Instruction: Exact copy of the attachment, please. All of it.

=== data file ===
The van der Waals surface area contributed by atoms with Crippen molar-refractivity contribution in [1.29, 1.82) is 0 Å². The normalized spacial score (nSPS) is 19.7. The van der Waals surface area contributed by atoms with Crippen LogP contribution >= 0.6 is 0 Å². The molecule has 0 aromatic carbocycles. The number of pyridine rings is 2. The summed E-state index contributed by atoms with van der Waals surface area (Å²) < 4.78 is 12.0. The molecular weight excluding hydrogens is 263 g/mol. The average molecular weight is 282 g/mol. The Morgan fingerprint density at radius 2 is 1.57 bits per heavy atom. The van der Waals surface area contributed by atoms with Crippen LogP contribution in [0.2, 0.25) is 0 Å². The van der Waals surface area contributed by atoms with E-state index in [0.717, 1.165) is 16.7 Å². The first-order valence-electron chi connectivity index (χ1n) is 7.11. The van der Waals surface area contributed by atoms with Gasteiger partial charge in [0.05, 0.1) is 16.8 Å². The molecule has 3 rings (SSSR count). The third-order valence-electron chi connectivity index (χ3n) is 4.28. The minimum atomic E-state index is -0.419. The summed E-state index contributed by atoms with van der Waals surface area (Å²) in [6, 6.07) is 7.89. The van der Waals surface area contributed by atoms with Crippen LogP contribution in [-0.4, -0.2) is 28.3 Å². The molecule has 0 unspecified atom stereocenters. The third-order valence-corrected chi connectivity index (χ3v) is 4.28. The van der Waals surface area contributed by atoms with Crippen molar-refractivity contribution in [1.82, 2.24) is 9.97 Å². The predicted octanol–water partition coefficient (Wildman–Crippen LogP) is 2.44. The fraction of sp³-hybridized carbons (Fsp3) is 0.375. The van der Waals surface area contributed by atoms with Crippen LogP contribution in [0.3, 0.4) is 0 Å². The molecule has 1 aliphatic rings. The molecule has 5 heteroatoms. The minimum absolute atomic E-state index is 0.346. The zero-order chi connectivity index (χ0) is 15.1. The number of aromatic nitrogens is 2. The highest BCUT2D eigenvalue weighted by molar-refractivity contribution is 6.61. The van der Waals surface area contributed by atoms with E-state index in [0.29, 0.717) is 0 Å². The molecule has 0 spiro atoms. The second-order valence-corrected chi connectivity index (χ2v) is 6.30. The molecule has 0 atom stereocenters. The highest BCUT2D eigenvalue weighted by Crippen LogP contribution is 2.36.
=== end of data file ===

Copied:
The van der Waals surface area contributed by atoms with Crippen molar-refractivity contribution in [1.29, 1.82) is 0 Å². The normalized spacial score (nSPS) is 19.7. The van der Waals surface area contributed by atoms with Crippen LogP contribution >= 0.6 is 0 Å². The molecule has 0 aromatic carbocycles. The number of pyridine rings is 2. The summed E-state index contributed by atoms with van der Waals surface area (Å²) < 4.78 is 12.0. The molecular weight excluding hydrogens is 263 g/mol. The average molecular weight is 282 g/mol. The Morgan fingerprint density at radius 2 is 1.57 bits per heavy atom. The van der Waals surface area contributed by atoms with Crippen LogP contribution in [0.2, 0.25) is 0 Å². The van der Waals surface area contributed by atoms with E-state index in [0.717, 1.165) is 16.7 Å². The first-order valence-electron chi connectivity index (χ1n) is 7.11. The van der Waals surface area contributed by atoms with Gasteiger partial charge in [0.05, 0.1) is 16.8 Å². The molecule has 3 rings (SSSR count). The third-order valence-electron chi connectivity index (χ3n) is 4.28. The minimum atomic E-state index is -0.419. The summed E-state index contributed by atoms with van der Waals surface area (Å²) in [6, 6.07) is 7.89. The van der Waals surface area contributed by atoms with Crippen LogP contribution in [-0.4, -0.2) is 28.3 Å². The molecule has 0 unspecified atom stereocenters. The third-order valence-corrected chi connectivity index (χ3v) is 4.28. The van der Waals surface area contributed by atoms with Crippen molar-refractivity contribution in [1.82, 2.24) is 9.97 Å². The predicted octanol–water partition coefficient (Wildman–Crippen LogP) is 2.44. The fraction of sp³-hybridized carbons (Fsp3) is 0.375. The van der Waals surface area contributed by atoms with Crippen LogP contribution in [0.3, 0.4) is 0 Å². The molecule has 1 aliphatic rings. The molecule has 5 heteroatoms. The minimum absolute atomic E-state index is 0.346. The zero-order chi connectivity index (χ0) is 15.1. The number of aromatic nitrogens is 2. The highest BCUT2D eigenvalue weighted by molar-refractivity contribution is 6.61. The van der Waals surface area contributed by atoms with E-state index in [0.29, 0.717) is 0 Å². The molecule has 0 spiro atoms. The second-order valence-corrected chi connectivity index (χ2v) is 6.30. The molecule has 0 atom stereocenters. The highest BCUT2D eigenvalue weighted by Crippen LogP contribution is 2.36.